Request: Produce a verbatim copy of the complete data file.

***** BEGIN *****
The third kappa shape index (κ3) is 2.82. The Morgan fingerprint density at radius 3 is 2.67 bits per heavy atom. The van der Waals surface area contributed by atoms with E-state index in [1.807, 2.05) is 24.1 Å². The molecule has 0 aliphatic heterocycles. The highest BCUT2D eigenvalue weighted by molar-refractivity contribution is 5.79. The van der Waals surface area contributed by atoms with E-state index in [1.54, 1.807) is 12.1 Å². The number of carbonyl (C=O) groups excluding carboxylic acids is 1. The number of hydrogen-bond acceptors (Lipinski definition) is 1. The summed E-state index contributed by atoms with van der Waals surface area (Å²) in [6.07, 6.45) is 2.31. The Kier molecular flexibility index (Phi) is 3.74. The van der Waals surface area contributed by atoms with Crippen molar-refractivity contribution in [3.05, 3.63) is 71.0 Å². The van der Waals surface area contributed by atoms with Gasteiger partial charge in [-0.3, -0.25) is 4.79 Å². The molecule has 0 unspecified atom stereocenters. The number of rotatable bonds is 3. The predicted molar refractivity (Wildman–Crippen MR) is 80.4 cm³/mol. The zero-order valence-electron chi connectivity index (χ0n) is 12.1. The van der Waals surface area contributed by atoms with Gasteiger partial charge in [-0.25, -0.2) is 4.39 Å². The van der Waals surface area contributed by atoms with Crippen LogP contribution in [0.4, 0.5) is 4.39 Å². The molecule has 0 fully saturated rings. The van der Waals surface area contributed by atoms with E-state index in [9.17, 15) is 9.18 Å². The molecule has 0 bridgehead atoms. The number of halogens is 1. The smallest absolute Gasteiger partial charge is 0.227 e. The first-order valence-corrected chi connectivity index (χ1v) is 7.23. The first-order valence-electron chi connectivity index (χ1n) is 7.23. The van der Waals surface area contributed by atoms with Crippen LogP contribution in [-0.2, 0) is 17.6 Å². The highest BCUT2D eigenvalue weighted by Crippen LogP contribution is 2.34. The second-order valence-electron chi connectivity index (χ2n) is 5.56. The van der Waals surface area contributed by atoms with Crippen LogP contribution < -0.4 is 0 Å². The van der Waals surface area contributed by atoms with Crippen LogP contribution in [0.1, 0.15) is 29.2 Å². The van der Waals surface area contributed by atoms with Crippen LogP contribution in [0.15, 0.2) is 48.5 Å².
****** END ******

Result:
The third kappa shape index (κ3) is 2.82. The Morgan fingerprint density at radius 3 is 2.67 bits per heavy atom. The van der Waals surface area contributed by atoms with E-state index in [1.807, 2.05) is 24.1 Å². The molecule has 0 aliphatic heterocycles. The highest BCUT2D eigenvalue weighted by molar-refractivity contribution is 5.79. The van der Waals surface area contributed by atoms with E-state index in [1.54, 1.807) is 12.1 Å². The number of carbonyl (C=O) groups excluding carboxylic acids is 1. The number of hydrogen-bond acceptors (Lipinski definition) is 1. The summed E-state index contributed by atoms with van der Waals surface area (Å²) in [6.07, 6.45) is 2.31. The Kier molecular flexibility index (Phi) is 3.74. The van der Waals surface area contributed by atoms with Crippen molar-refractivity contribution in [3.05, 3.63) is 71.0 Å². The van der Waals surface area contributed by atoms with Gasteiger partial charge in [-0.3, -0.25) is 4.79 Å². The molecule has 0 unspecified atom stereocenters. The number of rotatable bonds is 3. The predicted molar refractivity (Wildman–Crippen MR) is 80.4 cm³/mol. The zero-order valence-electron chi connectivity index (χ0n) is 12.1. The van der Waals surface area contributed by atoms with Gasteiger partial charge in [-0.25, -0.2) is 4.39 Å². The van der Waals surface area contributed by atoms with Crippen LogP contribution in [0.4, 0.5) is 4.39 Å². The molecule has 0 fully saturated rings. The van der Waals surface area contributed by atoms with E-state index in [9.17, 15) is 9.18 Å². The molecule has 0 bridgehead atoms. The number of halogens is 1. The smallest absolute Gasteiger partial charge is 0.227 e. The first-order valence-corrected chi connectivity index (χ1v) is 7.23. The first-order valence-electron chi connectivity index (χ1n) is 7.23. The van der Waals surface area contributed by atoms with Crippen LogP contribution in [-0.2, 0) is 17.6 Å². The highest BCUT2D eigenvalue weighted by Crippen LogP contribution is 2.34. The second-order valence-electron chi connectivity index (χ2n) is 5.56. The van der Waals surface area contributed by atoms with Crippen LogP contribution < -0.4 is 0 Å². The van der Waals surface area contributed by atoms with Crippen LogP contribution in [0.1, 0.15) is 29.2 Å². The van der Waals surface area contributed by atoms with Crippen LogP contribution in [0.15, 0.2) is 48.5 Å².